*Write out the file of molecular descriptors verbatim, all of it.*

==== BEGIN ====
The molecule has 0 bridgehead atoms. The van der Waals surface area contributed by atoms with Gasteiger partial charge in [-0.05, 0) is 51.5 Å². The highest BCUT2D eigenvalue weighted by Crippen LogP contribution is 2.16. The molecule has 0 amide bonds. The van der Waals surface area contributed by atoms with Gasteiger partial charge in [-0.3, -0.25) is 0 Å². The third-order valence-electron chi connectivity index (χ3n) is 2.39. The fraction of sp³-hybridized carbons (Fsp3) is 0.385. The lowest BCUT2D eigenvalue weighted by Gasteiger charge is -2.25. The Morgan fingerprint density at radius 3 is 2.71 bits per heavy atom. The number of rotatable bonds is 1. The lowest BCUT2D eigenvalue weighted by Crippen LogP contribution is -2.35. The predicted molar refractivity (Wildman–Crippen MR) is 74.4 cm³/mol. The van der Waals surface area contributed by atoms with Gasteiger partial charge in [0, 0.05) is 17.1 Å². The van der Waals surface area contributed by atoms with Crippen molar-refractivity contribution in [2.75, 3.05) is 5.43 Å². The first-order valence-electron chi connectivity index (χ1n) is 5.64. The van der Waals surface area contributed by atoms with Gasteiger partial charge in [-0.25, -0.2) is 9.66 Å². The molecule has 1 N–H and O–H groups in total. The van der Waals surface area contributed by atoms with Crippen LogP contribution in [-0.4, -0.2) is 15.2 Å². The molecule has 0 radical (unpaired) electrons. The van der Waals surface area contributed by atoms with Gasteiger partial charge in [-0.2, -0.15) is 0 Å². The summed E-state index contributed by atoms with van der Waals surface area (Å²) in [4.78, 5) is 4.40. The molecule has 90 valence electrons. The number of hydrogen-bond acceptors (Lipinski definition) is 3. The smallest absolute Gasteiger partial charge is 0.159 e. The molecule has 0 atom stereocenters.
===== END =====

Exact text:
The molecule has 0 bridgehead atoms. The van der Waals surface area contributed by atoms with Gasteiger partial charge in [-0.05, 0) is 51.5 Å². The highest BCUT2D eigenvalue weighted by Crippen LogP contribution is 2.16. The molecule has 0 amide bonds. The van der Waals surface area contributed by atoms with Gasteiger partial charge in [-0.3, -0.25) is 0 Å². The third-order valence-electron chi connectivity index (χ3n) is 2.39. The fraction of sp³-hybridized carbons (Fsp3) is 0.385. The lowest BCUT2D eigenvalue weighted by Gasteiger charge is -2.25. The Morgan fingerprint density at radius 3 is 2.71 bits per heavy atom. The number of rotatable bonds is 1. The lowest BCUT2D eigenvalue weighted by Crippen LogP contribution is -2.35. The predicted molar refractivity (Wildman–Crippen MR) is 74.4 cm³/mol. The van der Waals surface area contributed by atoms with Gasteiger partial charge in [0, 0.05) is 17.1 Å². The van der Waals surface area contributed by atoms with Crippen molar-refractivity contribution in [2.75, 3.05) is 5.43 Å². The first-order valence-electron chi connectivity index (χ1n) is 5.64. The van der Waals surface area contributed by atoms with Gasteiger partial charge in [-0.25, -0.2) is 9.66 Å². The molecule has 1 N–H and O–H groups in total. The van der Waals surface area contributed by atoms with Crippen LogP contribution in [-0.4, -0.2) is 15.2 Å². The molecule has 0 radical (unpaired) electrons. The van der Waals surface area contributed by atoms with Gasteiger partial charge in [-0.2, -0.15) is 0 Å². The summed E-state index contributed by atoms with van der Waals surface area (Å²) in [4.78, 5) is 4.40. The molecule has 90 valence electrons. The number of hydrogen-bond acceptors (Lipinski definition) is 3. The smallest absolute Gasteiger partial charge is 0.159 e. The molecule has 0 atom stereocenters.